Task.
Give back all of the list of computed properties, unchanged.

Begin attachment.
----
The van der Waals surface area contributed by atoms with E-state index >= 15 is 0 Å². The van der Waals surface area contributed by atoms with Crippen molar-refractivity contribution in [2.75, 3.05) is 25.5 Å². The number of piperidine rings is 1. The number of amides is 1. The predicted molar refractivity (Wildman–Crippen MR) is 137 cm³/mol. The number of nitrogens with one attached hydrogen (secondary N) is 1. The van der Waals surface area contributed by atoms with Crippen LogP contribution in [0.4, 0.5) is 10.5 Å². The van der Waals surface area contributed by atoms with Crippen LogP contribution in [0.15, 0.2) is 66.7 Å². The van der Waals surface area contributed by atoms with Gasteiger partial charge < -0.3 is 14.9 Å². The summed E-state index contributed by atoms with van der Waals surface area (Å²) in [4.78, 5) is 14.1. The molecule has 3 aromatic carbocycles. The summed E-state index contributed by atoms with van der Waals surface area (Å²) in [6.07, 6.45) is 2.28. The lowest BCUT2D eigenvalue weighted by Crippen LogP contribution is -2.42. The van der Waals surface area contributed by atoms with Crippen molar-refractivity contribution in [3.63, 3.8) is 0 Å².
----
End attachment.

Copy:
The van der Waals surface area contributed by atoms with E-state index >= 15 is 0 Å². The van der Waals surface area contributed by atoms with Crippen molar-refractivity contribution in [2.75, 3.05) is 25.5 Å². The number of piperidine rings is 1. The number of amides is 1. The predicted molar refractivity (Wildman–Crippen MR) is 137 cm³/mol. The number of nitrogens with one attached hydrogen (secondary N) is 1. The van der Waals surface area contributed by atoms with Crippen LogP contribution in [0.4, 0.5) is 10.5 Å². The van der Waals surface area contributed by atoms with Crippen LogP contribution in [0.15, 0.2) is 66.7 Å². The van der Waals surface area contributed by atoms with Gasteiger partial charge < -0.3 is 14.9 Å². The summed E-state index contributed by atoms with van der Waals surface area (Å²) in [4.78, 5) is 14.1. The molecule has 3 aromatic carbocycles. The summed E-state index contributed by atoms with van der Waals surface area (Å²) in [6.07, 6.45) is 2.28. The lowest BCUT2D eigenvalue weighted by Crippen LogP contribution is -2.42. The van der Waals surface area contributed by atoms with Crippen molar-refractivity contribution in [3.63, 3.8) is 0 Å².